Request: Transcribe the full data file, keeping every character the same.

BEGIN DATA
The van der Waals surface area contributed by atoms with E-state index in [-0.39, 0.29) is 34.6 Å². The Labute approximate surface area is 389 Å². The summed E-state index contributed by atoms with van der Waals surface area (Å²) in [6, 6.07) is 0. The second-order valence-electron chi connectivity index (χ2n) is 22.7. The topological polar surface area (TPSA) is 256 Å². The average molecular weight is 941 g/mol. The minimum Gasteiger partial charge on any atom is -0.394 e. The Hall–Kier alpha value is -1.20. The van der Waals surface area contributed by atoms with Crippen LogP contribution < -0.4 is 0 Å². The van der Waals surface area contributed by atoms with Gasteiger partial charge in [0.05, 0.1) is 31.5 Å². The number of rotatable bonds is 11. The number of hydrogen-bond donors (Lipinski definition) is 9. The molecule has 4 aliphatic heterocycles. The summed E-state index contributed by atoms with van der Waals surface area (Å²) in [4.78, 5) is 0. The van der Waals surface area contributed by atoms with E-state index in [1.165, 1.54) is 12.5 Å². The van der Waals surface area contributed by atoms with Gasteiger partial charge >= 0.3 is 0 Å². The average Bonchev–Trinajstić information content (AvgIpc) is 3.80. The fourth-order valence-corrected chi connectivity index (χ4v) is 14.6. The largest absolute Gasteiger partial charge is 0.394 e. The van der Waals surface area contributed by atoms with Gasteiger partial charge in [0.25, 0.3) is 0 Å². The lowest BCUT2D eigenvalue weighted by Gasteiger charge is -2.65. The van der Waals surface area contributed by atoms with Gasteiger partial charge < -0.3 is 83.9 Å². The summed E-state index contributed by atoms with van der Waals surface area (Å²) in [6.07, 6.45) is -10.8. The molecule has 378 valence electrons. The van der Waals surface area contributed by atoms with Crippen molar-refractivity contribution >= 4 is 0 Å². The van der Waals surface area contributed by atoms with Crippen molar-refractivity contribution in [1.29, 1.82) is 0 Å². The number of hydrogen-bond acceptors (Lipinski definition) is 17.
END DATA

The van der Waals surface area contributed by atoms with E-state index in [-0.39, 0.29) is 34.6 Å². The Labute approximate surface area is 389 Å². The summed E-state index contributed by atoms with van der Waals surface area (Å²) in [6, 6.07) is 0. The second-order valence-electron chi connectivity index (χ2n) is 22.7. The topological polar surface area (TPSA) is 256 Å². The average molecular weight is 941 g/mol. The minimum Gasteiger partial charge on any atom is -0.394 e. The Hall–Kier alpha value is -1.20. The van der Waals surface area contributed by atoms with Crippen LogP contribution < -0.4 is 0 Å². The van der Waals surface area contributed by atoms with Gasteiger partial charge in [0.05, 0.1) is 31.5 Å². The number of rotatable bonds is 11. The number of hydrogen-bond donors (Lipinski definition) is 9. The molecule has 4 aliphatic heterocycles. The summed E-state index contributed by atoms with van der Waals surface area (Å²) in [4.78, 5) is 0. The van der Waals surface area contributed by atoms with E-state index in [1.165, 1.54) is 12.5 Å². The van der Waals surface area contributed by atoms with Gasteiger partial charge >= 0.3 is 0 Å². The average Bonchev–Trinajstić information content (AvgIpc) is 3.80. The fourth-order valence-corrected chi connectivity index (χ4v) is 14.6. The largest absolute Gasteiger partial charge is 0.394 e. The van der Waals surface area contributed by atoms with Gasteiger partial charge in [0.25, 0.3) is 0 Å². The lowest BCUT2D eigenvalue weighted by Gasteiger charge is -2.65. The van der Waals surface area contributed by atoms with Gasteiger partial charge < -0.3 is 83.9 Å². The summed E-state index contributed by atoms with van der Waals surface area (Å²) in [6.07, 6.45) is -10.8. The molecule has 378 valence electrons. The van der Waals surface area contributed by atoms with Crippen molar-refractivity contribution >= 4 is 0 Å². The van der Waals surface area contributed by atoms with Crippen molar-refractivity contribution in [1.29, 1.82) is 0 Å². The number of hydrogen-bond acceptors (Lipinski definition) is 17.